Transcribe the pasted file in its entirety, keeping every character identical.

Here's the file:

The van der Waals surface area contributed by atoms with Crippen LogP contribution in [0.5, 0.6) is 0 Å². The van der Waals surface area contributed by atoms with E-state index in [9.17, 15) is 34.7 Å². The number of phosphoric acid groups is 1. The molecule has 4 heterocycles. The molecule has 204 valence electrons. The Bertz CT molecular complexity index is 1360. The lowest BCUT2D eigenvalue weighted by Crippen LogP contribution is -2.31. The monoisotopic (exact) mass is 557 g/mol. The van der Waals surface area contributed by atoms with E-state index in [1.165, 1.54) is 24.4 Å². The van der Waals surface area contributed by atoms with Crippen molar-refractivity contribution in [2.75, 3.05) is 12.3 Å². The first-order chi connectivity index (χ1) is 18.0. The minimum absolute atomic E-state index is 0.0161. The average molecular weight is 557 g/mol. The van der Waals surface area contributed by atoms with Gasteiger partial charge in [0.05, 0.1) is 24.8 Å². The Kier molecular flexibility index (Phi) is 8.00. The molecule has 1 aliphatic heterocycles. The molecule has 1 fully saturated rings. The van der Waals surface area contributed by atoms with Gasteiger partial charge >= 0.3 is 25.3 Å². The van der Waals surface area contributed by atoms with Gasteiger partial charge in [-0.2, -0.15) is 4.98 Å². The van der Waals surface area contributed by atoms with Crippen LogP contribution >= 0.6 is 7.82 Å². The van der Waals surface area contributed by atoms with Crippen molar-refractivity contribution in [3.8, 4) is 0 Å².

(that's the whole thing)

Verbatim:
The van der Waals surface area contributed by atoms with Crippen LogP contribution in [0.5, 0.6) is 0 Å². The van der Waals surface area contributed by atoms with E-state index in [9.17, 15) is 34.7 Å². The number of phosphoric acid groups is 1. The molecule has 4 heterocycles. The molecule has 204 valence electrons. The Bertz CT molecular complexity index is 1360. The lowest BCUT2D eigenvalue weighted by Crippen LogP contribution is -2.31. The monoisotopic (exact) mass is 557 g/mol. The van der Waals surface area contributed by atoms with E-state index in [1.165, 1.54) is 24.4 Å². The van der Waals surface area contributed by atoms with Crippen molar-refractivity contribution in [2.75, 3.05) is 12.3 Å². The first-order chi connectivity index (χ1) is 18.0. The minimum absolute atomic E-state index is 0.0161. The average molecular weight is 557 g/mol. The van der Waals surface area contributed by atoms with Gasteiger partial charge in [0.05, 0.1) is 24.8 Å². The Kier molecular flexibility index (Phi) is 8.00. The molecule has 1 aliphatic heterocycles. The molecule has 1 fully saturated rings. The van der Waals surface area contributed by atoms with Gasteiger partial charge >= 0.3 is 25.3 Å². The van der Waals surface area contributed by atoms with Gasteiger partial charge in [-0.2, -0.15) is 4.98 Å². The van der Waals surface area contributed by atoms with Crippen LogP contribution >= 0.6 is 7.82 Å². The van der Waals surface area contributed by atoms with Crippen molar-refractivity contribution in [3.8, 4) is 0 Å².